Carolyn Abraham travels around the world, DNA kits at the ready, to probe the genetic background of her spotty family tree. Along the way, she struggles with the ethics behind using genetic tests to trace bloodlines. The Juggler’s Children: Family, Myth and a Tale of Two Chromosomes (Random House Canada, $32 cl.) lands on bookshelves in April. • In developing neurological exercises to overcome her own severe learning disabilities, Barbara Arrowsmith Young pioneered a cognitive training program that demonstrated the possibility for neuroplasticity – the notion that behaviour and training can alter brain function. The Woman Who Changed Her Brain: Stories of Transformation from the Frontier of Brain Science (Free Press/Simon & Schuster, $29.99 cl., May) recounts Arrowsmith’s story and sets out her methodology.
Author and writing teacher Douglas Glover shares the finer points of the writing life, as well as a few exercises to get scribbling, in The Attack of the Copula Spiders and Other Essays on Writing (Biblioasis, $21.95 pa., April). • Thirty-three writers with ties to Vancouver’s Downtown Eastside, including Michael Turner, Madeleine Thien, and Wayde Compton, recast the maligned neighbourhood as a hub of creativity and humanity in V6A: Writing from Vancouver’s Downtown Eastside (Arsenal Pulp Press, $19.95 pa., April), edited by Elee Kraljii Gardiner and John Mikhail Asfour. • Edited by Kathy Page and Lynne Van Luven, In the Flesh: Twenty Writers Explore the Body (Brindle & Glass, $24.95 pa., April) contains essays by André Alexis, Trevor Cole, Lorna Crozier, Candace Fertile, Kate Pullinger, and Brian Brett that explore aging, illness, and insecurity through a specific body part.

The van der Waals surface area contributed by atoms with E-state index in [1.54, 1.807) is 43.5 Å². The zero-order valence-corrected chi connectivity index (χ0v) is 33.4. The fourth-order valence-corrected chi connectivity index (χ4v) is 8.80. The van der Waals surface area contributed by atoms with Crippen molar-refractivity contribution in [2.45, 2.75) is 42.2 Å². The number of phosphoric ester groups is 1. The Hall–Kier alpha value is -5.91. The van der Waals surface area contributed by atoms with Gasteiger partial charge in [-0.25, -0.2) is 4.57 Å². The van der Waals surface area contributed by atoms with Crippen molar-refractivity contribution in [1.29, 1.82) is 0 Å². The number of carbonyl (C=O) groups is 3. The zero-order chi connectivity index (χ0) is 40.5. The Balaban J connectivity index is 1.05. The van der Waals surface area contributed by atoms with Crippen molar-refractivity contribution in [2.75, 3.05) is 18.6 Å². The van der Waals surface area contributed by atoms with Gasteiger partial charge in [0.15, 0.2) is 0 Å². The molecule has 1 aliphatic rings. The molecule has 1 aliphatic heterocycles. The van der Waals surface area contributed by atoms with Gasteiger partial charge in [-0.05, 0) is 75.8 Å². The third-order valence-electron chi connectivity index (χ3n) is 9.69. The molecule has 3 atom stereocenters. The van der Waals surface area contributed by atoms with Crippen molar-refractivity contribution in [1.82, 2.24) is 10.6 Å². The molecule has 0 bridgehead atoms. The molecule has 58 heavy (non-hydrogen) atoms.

FINE ART AND GRAPHICA
Canadian cities provide a rich source of inspiration for a number of fine art and non-fiction graphica titles this season. Dave Lapp combines new and previously published comics about encounters and conversations on the streets of Toronto in People Around Here (Conundrum Press, $17 pa., April), a follow-up to 2008’s Drop-in. • Toronto streets are brought to the fore in Full Frontal T.O. (Coach House Books, $24.95 pa., May), a chronicle of the Big Smoke’s ever-changing streetscapes by photographer Patrick Cummins and Stroll author Shawn Micallef. • Meanwhile, illustrator Michael Cho wanders Toronto’s backstreets for Back Alleys and Urban Landscapes (Drawn & Quarterly, $19.95 pa., May), a collection of vibrant illustrations of the city’s hidden streetscapes.
Heading West, Michael Kluckner’s Vanishing Vancouver: The Last 20 Years (Whitecap Books, $35 pa., April) updates the artist’s classic book of the same name two decades after its initial release. The new edition documents the city’s rapid development and features more than 200 images, including the author’s own watercolours and brush-and-ink drawings. • Rocky Mountain Books celebrates 100 years of the Calgary Stampede with Cowboy Wild ($39.95 cl., May), a photo book by David Campion chronicling a decade of the greatest show on earth, with text by Samantha Shields.
The latest from D&Q’s Petit Livre art book imprint is Idyll: Dream-filled Landscapes, Portraits, and Abstracts in Beautiful Detail ($19.95 cl., March) by Amber Albrecht. Inspired by the dreaminess of childhood, Albrecht’s paintings, screen prints, and drawings employ folklore and female iconography to address loneliness and loss.